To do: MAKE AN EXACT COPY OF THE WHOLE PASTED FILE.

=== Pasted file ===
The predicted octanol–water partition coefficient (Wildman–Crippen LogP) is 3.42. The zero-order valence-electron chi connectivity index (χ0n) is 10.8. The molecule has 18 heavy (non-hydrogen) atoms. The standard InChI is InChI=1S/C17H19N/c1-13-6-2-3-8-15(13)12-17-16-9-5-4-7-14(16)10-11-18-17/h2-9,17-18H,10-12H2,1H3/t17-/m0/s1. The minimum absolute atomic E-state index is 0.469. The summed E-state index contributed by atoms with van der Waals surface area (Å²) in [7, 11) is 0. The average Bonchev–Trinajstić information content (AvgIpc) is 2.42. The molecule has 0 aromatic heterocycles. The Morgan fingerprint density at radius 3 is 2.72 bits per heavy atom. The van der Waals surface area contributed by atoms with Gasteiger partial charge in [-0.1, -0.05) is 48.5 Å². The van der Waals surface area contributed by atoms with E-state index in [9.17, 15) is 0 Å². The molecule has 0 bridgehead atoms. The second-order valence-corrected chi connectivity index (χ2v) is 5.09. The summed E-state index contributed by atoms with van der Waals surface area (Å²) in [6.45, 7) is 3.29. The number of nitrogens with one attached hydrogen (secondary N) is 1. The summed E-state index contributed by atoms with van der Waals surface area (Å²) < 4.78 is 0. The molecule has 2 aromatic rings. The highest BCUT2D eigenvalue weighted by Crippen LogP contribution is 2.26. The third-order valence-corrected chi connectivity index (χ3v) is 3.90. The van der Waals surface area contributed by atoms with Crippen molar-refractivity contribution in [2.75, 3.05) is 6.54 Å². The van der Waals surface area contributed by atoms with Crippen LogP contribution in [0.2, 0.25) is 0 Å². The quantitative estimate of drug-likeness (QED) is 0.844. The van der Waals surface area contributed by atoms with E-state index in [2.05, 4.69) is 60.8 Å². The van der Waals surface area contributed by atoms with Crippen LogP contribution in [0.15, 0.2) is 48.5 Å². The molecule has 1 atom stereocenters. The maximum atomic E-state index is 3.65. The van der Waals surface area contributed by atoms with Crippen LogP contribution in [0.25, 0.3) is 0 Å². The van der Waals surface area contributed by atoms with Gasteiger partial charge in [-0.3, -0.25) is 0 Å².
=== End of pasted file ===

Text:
The predicted octanol–water partition coefficient (Wildman–Crippen LogP) is 3.42. The zero-order valence-electron chi connectivity index (χ0n) is 10.8. The molecule has 18 heavy (non-hydrogen) atoms. The standard InChI is InChI=1S/C17H19N/c1-13-6-2-3-8-15(13)12-17-16-9-5-4-7-14(16)10-11-18-17/h2-9,17-18H,10-12H2,1H3/t17-/m0/s1. The minimum absolute atomic E-state index is 0.469. The summed E-state index contributed by atoms with van der Waals surface area (Å²) in [7, 11) is 0. The average Bonchev–Trinajstić information content (AvgIpc) is 2.42. The molecule has 0 aromatic heterocycles. The Morgan fingerprint density at radius 3 is 2.72 bits per heavy atom. The van der Waals surface area contributed by atoms with Gasteiger partial charge in [-0.1, -0.05) is 48.5 Å². The van der Waals surface area contributed by atoms with E-state index in [9.17, 15) is 0 Å². The molecule has 0 bridgehead atoms. The second-order valence-corrected chi connectivity index (χ2v) is 5.09. The summed E-state index contributed by atoms with van der Waals surface area (Å²) in [6.45, 7) is 3.29. The number of nitrogens with one attached hydrogen (secondary N) is 1. The summed E-state index contributed by atoms with van der Waals surface area (Å²) < 4.78 is 0. The molecule has 2 aromatic rings. The highest BCUT2D eigenvalue weighted by Crippen LogP contribution is 2.26. The third-order valence-corrected chi connectivity index (χ3v) is 3.90. The van der Waals surface area contributed by atoms with Crippen molar-refractivity contribution in [2.75, 3.05) is 6.54 Å². The van der Waals surface area contributed by atoms with Crippen LogP contribution in [0.2, 0.25) is 0 Å². The quantitative estimate of drug-likeness (QED) is 0.844. The van der Waals surface area contributed by atoms with E-state index in [2.05, 4.69) is 60.8 Å². The van der Waals surface area contributed by atoms with Crippen LogP contribution in [0.15, 0.2) is 48.5 Å². The molecule has 1 atom stereocenters. The maximum atomic E-state index is 3.65. The van der Waals surface area contributed by atoms with Crippen LogP contribution in [0.25, 0.3) is 0 Å². The van der Waals surface area contributed by atoms with Gasteiger partial charge in [-0.3, -0.25) is 0 Å².